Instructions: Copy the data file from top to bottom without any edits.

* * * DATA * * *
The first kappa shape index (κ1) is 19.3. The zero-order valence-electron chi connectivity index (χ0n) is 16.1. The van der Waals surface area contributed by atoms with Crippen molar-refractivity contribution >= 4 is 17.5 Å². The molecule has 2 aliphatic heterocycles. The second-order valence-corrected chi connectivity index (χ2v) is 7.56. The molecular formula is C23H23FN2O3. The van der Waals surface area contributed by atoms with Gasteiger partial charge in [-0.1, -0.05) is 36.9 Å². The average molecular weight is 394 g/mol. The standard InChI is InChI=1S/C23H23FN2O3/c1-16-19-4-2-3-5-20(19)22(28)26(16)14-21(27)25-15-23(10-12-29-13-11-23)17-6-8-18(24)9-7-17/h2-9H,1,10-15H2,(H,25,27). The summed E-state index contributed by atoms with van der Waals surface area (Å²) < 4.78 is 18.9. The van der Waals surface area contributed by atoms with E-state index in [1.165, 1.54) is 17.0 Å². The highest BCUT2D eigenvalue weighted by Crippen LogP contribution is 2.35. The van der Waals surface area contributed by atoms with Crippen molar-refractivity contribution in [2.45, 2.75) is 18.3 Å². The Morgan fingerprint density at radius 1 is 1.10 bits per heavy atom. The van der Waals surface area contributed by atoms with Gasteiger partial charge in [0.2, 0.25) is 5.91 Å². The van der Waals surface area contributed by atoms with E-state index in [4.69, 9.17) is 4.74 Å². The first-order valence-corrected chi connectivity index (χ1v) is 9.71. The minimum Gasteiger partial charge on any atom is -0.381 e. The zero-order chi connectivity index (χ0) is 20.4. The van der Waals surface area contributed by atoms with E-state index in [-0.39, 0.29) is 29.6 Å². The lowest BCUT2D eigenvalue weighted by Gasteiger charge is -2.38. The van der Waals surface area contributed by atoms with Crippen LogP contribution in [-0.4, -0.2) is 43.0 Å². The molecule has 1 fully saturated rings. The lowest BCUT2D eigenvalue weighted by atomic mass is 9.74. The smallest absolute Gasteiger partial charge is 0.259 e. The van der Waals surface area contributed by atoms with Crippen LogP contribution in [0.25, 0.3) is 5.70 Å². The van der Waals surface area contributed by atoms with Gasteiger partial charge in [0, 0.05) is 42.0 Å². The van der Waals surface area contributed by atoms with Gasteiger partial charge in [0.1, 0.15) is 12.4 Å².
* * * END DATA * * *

The first kappa shape index (κ1) is 19.3. The zero-order valence-electron chi connectivity index (χ0n) is 16.1. The van der Waals surface area contributed by atoms with Crippen molar-refractivity contribution >= 4 is 17.5 Å². The molecule has 2 aliphatic heterocycles. The second-order valence-corrected chi connectivity index (χ2v) is 7.56. The molecular formula is C23H23FN2O3. The van der Waals surface area contributed by atoms with Gasteiger partial charge in [-0.1, -0.05) is 36.9 Å². The average molecular weight is 394 g/mol. The standard InChI is InChI=1S/C23H23FN2O3/c1-16-19-4-2-3-5-20(19)22(28)26(16)14-21(27)25-15-23(10-12-29-13-11-23)17-6-8-18(24)9-7-17/h2-9H,1,10-15H2,(H,25,27). The summed E-state index contributed by atoms with van der Waals surface area (Å²) < 4.78 is 18.9. The van der Waals surface area contributed by atoms with E-state index in [1.165, 1.54) is 17.0 Å². The highest BCUT2D eigenvalue weighted by Crippen LogP contribution is 2.35. The van der Waals surface area contributed by atoms with Crippen molar-refractivity contribution in [2.45, 2.75) is 18.3 Å². The Morgan fingerprint density at radius 1 is 1.10 bits per heavy atom. The van der Waals surface area contributed by atoms with Gasteiger partial charge in [0.2, 0.25) is 5.91 Å². The van der Waals surface area contributed by atoms with E-state index in [4.69, 9.17) is 4.74 Å². The first-order valence-corrected chi connectivity index (χ1v) is 9.71. The minimum Gasteiger partial charge on any atom is -0.381 e. The zero-order chi connectivity index (χ0) is 20.4. The van der Waals surface area contributed by atoms with E-state index in [-0.39, 0.29) is 29.6 Å². The lowest BCUT2D eigenvalue weighted by Gasteiger charge is -2.38. The van der Waals surface area contributed by atoms with Crippen LogP contribution in [-0.4, -0.2) is 43.0 Å². The molecule has 1 fully saturated rings. The lowest BCUT2D eigenvalue weighted by atomic mass is 9.74. The smallest absolute Gasteiger partial charge is 0.259 e. The van der Waals surface area contributed by atoms with Crippen LogP contribution in [0.25, 0.3) is 5.70 Å². The van der Waals surface area contributed by atoms with Gasteiger partial charge in [0, 0.05) is 42.0 Å². The van der Waals surface area contributed by atoms with Gasteiger partial charge in [0.1, 0.15) is 12.4 Å².